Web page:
public class XmlPullParserActivity extends Activity {
    
    private static final String xmlUrl = 
        "http://dl.dropbox.com/u/7215751/JavaCodeGeeks/AndroidFullAppTutorialPart03/Transformers+2007.xml";
    
    private final String TAG = getClass().getSimpleName();
    
    @Override
    public void onCreate(Bundle savedInstanceState) {
        
        super.onCreate(savedInstanceState);
        setContentView(R.layout.main);                

        try {
            List<Movie> movies = parseFromUrl();
            for (Movie movie : movies) {
                Log.d(TAG, "Movie:"+movie);
            }
        } 
        catch (Exception e) {
            Log.e(TAG, "Error while parsing", e);
        }
        
    }
    
    private List<Movie> parseFromUrl() throws XmlPullParserException, IOException {
        
        List<Movie> moviesList = null;
        
        XmlPullParserFactory factory = XmlPullParserFactory.newInstance();
        factory.setNamespaceAware(false);
        XmlPullParser parser = factory.newPullParser();
        
        URL url = new URL(xmlUrl);
        URLConnection ucon = url.openConnection();
        InputStream is = ucon.getInputStream();
        
        parser.setInput(is, null);
        
        parser.nextTag();        
        parser.nextTag();        
        parser.nextTag();        
        parser.nextTag();        
        parser.nextText();        
        parser.nextTag();
                
        moviesList = parseMovies(parser);
        
        return moviesList;
        
    }
    
    private List<Movie> parseMovies(XmlPullParser parser) throws XmlPullParserException, IOException {
        
        List<Movie> moviesList = new LinkedList<Movie>();
        
        Log.d(TAG, "parseMovies tag " + parser.getName());

        while (parser.nextTag() == XmlPullParser.START_TAG) {
            Log.d(TAG, "parsing movie");
            Movie movie = parseMovie(parser);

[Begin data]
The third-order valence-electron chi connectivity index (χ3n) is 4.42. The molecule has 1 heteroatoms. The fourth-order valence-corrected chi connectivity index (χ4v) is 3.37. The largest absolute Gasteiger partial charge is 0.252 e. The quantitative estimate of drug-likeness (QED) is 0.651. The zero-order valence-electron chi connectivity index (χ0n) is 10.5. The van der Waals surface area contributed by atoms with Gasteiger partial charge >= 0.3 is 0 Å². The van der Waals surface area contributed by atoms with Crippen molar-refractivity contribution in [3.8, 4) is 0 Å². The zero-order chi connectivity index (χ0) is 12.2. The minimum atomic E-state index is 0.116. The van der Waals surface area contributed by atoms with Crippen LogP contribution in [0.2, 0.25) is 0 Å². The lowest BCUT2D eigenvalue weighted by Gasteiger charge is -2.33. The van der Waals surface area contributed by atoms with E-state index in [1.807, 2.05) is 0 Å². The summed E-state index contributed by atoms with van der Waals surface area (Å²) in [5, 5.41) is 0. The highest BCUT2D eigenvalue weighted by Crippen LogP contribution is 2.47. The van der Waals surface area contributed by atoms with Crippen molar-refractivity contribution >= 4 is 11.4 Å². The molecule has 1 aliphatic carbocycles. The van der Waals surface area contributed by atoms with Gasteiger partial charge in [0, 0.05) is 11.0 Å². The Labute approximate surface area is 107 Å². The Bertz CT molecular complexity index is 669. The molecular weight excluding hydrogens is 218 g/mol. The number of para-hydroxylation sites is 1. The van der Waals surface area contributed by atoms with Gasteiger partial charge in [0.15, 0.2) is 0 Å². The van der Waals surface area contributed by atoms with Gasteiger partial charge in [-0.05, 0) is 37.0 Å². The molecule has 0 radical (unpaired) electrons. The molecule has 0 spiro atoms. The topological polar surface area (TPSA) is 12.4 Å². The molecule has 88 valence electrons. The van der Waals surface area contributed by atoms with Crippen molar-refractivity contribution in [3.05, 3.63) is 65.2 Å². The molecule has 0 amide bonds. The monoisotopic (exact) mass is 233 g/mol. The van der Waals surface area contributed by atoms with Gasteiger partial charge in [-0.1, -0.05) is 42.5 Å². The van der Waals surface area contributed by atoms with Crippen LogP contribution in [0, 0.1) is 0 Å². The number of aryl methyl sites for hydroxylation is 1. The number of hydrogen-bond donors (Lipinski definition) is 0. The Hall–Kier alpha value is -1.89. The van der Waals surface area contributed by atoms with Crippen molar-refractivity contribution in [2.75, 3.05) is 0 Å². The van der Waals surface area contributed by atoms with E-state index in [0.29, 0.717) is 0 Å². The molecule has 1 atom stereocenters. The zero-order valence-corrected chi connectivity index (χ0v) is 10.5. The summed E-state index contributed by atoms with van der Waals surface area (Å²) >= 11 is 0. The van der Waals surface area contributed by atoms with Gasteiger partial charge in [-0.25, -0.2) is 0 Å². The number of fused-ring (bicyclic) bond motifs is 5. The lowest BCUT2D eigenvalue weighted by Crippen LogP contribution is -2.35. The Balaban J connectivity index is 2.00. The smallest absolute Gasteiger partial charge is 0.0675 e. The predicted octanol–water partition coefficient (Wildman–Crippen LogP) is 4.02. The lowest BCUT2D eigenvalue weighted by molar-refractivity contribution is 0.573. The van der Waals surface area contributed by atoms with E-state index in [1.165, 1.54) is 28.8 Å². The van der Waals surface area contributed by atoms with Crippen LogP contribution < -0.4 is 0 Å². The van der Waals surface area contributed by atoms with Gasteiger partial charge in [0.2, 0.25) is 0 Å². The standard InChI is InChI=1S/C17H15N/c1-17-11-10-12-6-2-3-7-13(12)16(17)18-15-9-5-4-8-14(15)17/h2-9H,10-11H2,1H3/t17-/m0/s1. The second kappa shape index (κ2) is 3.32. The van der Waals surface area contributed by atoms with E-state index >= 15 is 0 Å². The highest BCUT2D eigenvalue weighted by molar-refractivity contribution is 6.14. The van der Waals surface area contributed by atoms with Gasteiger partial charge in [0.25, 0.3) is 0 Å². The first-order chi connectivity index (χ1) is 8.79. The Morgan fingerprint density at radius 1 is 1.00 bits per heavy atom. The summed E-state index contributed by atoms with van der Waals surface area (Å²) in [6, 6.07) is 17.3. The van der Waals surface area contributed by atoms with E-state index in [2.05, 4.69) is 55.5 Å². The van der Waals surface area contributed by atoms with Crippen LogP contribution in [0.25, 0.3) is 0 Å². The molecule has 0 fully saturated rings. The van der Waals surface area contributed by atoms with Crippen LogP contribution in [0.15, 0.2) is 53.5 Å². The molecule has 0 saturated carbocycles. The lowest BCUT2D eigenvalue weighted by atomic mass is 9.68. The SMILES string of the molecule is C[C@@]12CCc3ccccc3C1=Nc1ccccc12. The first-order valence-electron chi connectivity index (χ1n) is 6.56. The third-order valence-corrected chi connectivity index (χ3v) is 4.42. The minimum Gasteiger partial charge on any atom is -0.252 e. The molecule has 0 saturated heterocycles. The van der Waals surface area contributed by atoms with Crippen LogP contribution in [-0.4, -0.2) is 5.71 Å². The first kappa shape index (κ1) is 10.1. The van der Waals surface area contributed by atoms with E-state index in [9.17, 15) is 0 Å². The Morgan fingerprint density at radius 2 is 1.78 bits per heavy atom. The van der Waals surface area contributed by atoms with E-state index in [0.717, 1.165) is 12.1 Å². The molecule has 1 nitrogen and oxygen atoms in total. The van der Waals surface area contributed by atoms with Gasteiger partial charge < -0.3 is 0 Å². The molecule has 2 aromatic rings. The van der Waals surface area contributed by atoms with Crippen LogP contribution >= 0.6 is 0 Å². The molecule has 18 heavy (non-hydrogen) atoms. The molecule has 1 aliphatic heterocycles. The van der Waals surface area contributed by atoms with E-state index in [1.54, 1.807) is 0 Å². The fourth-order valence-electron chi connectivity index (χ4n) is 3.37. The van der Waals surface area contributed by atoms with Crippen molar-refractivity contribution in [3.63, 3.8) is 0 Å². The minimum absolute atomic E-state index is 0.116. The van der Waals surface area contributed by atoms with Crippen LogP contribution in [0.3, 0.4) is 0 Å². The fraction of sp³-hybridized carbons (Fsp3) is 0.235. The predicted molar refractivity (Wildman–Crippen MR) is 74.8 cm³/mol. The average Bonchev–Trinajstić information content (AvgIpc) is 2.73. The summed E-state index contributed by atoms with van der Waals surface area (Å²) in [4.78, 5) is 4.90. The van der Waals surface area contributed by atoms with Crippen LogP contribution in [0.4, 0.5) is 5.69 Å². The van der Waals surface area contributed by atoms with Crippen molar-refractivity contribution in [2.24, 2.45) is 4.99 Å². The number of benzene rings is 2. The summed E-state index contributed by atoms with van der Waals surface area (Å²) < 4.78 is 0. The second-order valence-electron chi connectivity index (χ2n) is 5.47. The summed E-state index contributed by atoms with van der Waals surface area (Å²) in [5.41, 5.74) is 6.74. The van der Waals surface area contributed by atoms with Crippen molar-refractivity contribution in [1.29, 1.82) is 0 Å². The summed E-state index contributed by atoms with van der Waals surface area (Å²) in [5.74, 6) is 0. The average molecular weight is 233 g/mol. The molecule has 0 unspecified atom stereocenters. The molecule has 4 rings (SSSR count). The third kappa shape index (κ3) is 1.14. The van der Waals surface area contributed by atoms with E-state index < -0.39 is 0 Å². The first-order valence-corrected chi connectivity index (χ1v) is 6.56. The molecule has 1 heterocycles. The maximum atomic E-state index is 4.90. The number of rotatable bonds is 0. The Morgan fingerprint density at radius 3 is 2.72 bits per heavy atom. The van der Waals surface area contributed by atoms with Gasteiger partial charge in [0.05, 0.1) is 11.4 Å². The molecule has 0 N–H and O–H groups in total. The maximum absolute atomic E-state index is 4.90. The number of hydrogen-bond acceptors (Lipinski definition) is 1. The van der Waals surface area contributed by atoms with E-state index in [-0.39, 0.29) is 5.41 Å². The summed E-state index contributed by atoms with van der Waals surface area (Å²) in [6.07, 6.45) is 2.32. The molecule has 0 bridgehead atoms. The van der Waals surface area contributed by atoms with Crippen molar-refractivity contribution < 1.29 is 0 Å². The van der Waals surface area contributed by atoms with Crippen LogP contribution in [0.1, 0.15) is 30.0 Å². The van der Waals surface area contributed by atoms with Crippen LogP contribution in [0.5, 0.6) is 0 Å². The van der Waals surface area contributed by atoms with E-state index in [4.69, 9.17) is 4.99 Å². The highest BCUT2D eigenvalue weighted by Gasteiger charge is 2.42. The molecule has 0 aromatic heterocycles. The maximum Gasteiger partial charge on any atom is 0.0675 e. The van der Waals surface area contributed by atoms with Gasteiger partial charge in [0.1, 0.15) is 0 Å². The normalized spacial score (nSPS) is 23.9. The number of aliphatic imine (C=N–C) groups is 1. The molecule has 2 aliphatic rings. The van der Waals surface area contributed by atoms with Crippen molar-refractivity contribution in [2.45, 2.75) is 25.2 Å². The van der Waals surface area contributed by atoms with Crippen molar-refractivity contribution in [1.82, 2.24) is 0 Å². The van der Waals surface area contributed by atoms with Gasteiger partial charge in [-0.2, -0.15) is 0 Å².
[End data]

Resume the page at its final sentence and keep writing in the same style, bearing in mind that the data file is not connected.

moviesList.add(movie);
        }
        
        return moviesList;
        
    }
    
    private Movie parseMovie(XmlPullParser parser) throws XmlPullParserException, IOException {
        
        Movie movie = new Movie();
        Log.d(TAG, "parseMovie tag " + parser.getName());
        
        while (parser.nextTag() == XmlPullParser.START_TAG) {
            
            if (parser.getName().equals("name")) {
                movie.name = parser.nextText();
            } 
            else if (parser.getName().equals("score")) {
                movie.score = parser.nextText();
            }
            else if (parser.getName().equals("images")) {
                Image image = parseImage(parser);
                movie.imagesList = new ArrayList<Image>();
                movie.imagesList.add(image);
            }
            else if (parser.getName().equals("version")) {
                movie.version = parser.nextText();
            }
            else {
                parser.nextText();
            }
            
        }
        
        return movie;
        
    }
    
    private Image parseImage(XmlPullParser parser) throws XmlPullParserException, IOException {
        
        Image image = new Image();
        Log.d(TAG, "parseImage tag " + parser.getName());
        
        while (parser.nextTag() == XmlPullParser.START_TAG) {
            
            if (parser.getName().equals("image")) {
                image.type = parser.getAttributeValue(null, "type");
                image.url = parser.getAttributeValue(null, "url");
                image.size = parser.getAttributeValue(null, "size");
                image.width = Integer.parseInt(parser.getAttributeValue(null, "width"));
                image.height = Integer.parseInt(parser.getAttributeValue(null, "height"));
            }
            parser.next();
            
        }
        
        return image;
        
    }
    
}

The code is pretty straightforward, just remember that we are using a “drill-down” approach in order to parse the deeper element (Movies ? Movie ? Images). Please note that in the Movie parsing method we included only some of the fields for brevity reasons. Also, do not forget to invoke the parser.nextText() method in order to allow the parser to move and fetch the next tag (else you will get some nasty exceptions since the current event will not be of type START_TAG).

Run the project’s configuration again and check that the LogCat contains the correct debugging statements:

That’s it! XML Pull parsing capabilities straight to your Android application. You can download the Eclipse project created for this article here.

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One Response to "Boost your Android XML parsing with XML Pull"

  1. BOUARE says:

    please i need your main file xml please i don’t know how to see my result without the contain of your main file
    thanks !!